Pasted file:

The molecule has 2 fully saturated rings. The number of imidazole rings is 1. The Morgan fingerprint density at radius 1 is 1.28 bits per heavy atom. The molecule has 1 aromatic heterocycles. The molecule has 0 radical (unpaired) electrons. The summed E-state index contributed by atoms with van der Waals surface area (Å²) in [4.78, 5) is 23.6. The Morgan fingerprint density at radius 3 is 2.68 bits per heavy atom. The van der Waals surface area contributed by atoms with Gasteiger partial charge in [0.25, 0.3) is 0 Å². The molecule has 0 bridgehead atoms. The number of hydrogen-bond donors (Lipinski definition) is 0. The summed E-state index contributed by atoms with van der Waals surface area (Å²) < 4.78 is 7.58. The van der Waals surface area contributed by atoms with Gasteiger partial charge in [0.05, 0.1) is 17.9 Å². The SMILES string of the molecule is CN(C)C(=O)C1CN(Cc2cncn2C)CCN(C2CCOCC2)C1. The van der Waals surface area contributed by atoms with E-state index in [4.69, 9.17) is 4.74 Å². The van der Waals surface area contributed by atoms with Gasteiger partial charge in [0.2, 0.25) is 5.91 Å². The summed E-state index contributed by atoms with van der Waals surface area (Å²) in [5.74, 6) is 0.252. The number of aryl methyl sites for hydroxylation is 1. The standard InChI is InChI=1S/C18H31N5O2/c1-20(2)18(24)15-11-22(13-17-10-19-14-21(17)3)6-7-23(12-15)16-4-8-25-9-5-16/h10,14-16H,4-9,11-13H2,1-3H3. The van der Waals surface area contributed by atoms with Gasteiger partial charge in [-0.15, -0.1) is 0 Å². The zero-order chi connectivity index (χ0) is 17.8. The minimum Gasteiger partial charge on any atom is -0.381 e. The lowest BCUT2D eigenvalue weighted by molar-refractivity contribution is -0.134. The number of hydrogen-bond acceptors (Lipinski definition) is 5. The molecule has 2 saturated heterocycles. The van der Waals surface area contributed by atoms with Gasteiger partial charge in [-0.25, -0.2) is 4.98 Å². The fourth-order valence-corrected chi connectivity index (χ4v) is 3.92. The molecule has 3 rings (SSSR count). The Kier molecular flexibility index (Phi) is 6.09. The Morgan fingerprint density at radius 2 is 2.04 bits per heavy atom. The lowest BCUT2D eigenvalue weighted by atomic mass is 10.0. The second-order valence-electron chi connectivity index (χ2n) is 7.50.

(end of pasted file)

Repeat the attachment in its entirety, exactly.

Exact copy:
The molecule has 2 fully saturated rings. The number of imidazole rings is 1. The Morgan fingerprint density at radius 1 is 1.28 bits per heavy atom. The molecule has 1 aromatic heterocycles. The molecule has 0 radical (unpaired) electrons. The summed E-state index contributed by atoms with van der Waals surface area (Å²) in [4.78, 5) is 23.6. The Morgan fingerprint density at radius 3 is 2.68 bits per heavy atom. The van der Waals surface area contributed by atoms with Gasteiger partial charge in [0.25, 0.3) is 0 Å². The molecule has 0 bridgehead atoms. The number of hydrogen-bond donors (Lipinski definition) is 0. The summed E-state index contributed by atoms with van der Waals surface area (Å²) < 4.78 is 7.58. The van der Waals surface area contributed by atoms with Gasteiger partial charge in [0.05, 0.1) is 17.9 Å². The SMILES string of the molecule is CN(C)C(=O)C1CN(Cc2cncn2C)CCN(C2CCOCC2)C1. The van der Waals surface area contributed by atoms with E-state index in [4.69, 9.17) is 4.74 Å². The van der Waals surface area contributed by atoms with Gasteiger partial charge in [0.2, 0.25) is 5.91 Å². The summed E-state index contributed by atoms with van der Waals surface area (Å²) in [5.74, 6) is 0.252. The number of aryl methyl sites for hydroxylation is 1. The standard InChI is InChI=1S/C18H31N5O2/c1-20(2)18(24)15-11-22(13-17-10-19-14-21(17)3)6-7-23(12-15)16-4-8-25-9-5-16/h10,14-16H,4-9,11-13H2,1-3H3. The van der Waals surface area contributed by atoms with Gasteiger partial charge in [-0.15, -0.1) is 0 Å². The zero-order chi connectivity index (χ0) is 17.8. The minimum Gasteiger partial charge on any atom is -0.381 e. The lowest BCUT2D eigenvalue weighted by molar-refractivity contribution is -0.134. The number of hydrogen-bond acceptors (Lipinski definition) is 5. The molecule has 2 saturated heterocycles. The van der Waals surface area contributed by atoms with Gasteiger partial charge in [-0.25, -0.2) is 4.98 Å². The fourth-order valence-corrected chi connectivity index (χ4v) is 3.92. The molecule has 3 rings (SSSR count). The Kier molecular flexibility index (Phi) is 6.09. The Morgan fingerprint density at radius 2 is 2.04 bits per heavy atom. The lowest BCUT2D eigenvalue weighted by atomic mass is 10.0. The second-order valence-electron chi connectivity index (χ2n) is 7.50.